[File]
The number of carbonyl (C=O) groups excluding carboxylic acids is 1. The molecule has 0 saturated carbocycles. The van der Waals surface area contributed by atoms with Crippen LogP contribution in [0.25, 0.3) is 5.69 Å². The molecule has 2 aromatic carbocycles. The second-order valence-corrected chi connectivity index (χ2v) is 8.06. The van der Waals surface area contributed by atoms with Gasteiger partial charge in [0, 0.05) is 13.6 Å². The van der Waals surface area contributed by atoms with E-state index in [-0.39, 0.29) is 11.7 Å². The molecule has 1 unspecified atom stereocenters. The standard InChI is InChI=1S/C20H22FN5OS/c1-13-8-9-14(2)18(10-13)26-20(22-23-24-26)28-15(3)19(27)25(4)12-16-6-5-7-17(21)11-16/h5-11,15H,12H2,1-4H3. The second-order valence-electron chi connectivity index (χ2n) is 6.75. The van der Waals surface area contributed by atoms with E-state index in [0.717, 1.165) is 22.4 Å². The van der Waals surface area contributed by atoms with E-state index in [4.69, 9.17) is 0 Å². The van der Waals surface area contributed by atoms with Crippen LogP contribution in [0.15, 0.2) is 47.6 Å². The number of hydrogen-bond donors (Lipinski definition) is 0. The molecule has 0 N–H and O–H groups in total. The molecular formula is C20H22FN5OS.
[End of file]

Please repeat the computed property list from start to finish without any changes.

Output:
The number of carbonyl (C=O) groups excluding carboxylic acids is 1. The molecule has 0 saturated carbocycles. The van der Waals surface area contributed by atoms with Crippen LogP contribution in [0.25, 0.3) is 5.69 Å². The molecule has 2 aromatic carbocycles. The second-order valence-corrected chi connectivity index (χ2v) is 8.06. The van der Waals surface area contributed by atoms with Gasteiger partial charge in [0, 0.05) is 13.6 Å². The van der Waals surface area contributed by atoms with E-state index in [-0.39, 0.29) is 11.7 Å². The molecule has 1 unspecified atom stereocenters. The standard InChI is InChI=1S/C20H22FN5OS/c1-13-8-9-14(2)18(10-13)26-20(22-23-24-26)28-15(3)19(27)25(4)12-16-6-5-7-17(21)11-16/h5-11,15H,12H2,1-4H3. The second-order valence-electron chi connectivity index (χ2n) is 6.75. The van der Waals surface area contributed by atoms with E-state index in [0.717, 1.165) is 22.4 Å². The van der Waals surface area contributed by atoms with E-state index in [4.69, 9.17) is 0 Å². The van der Waals surface area contributed by atoms with Crippen LogP contribution in [0.15, 0.2) is 47.6 Å². The number of hydrogen-bond donors (Lipinski definition) is 0. The molecule has 0 N–H and O–H groups in total. The molecular formula is C20H22FN5OS.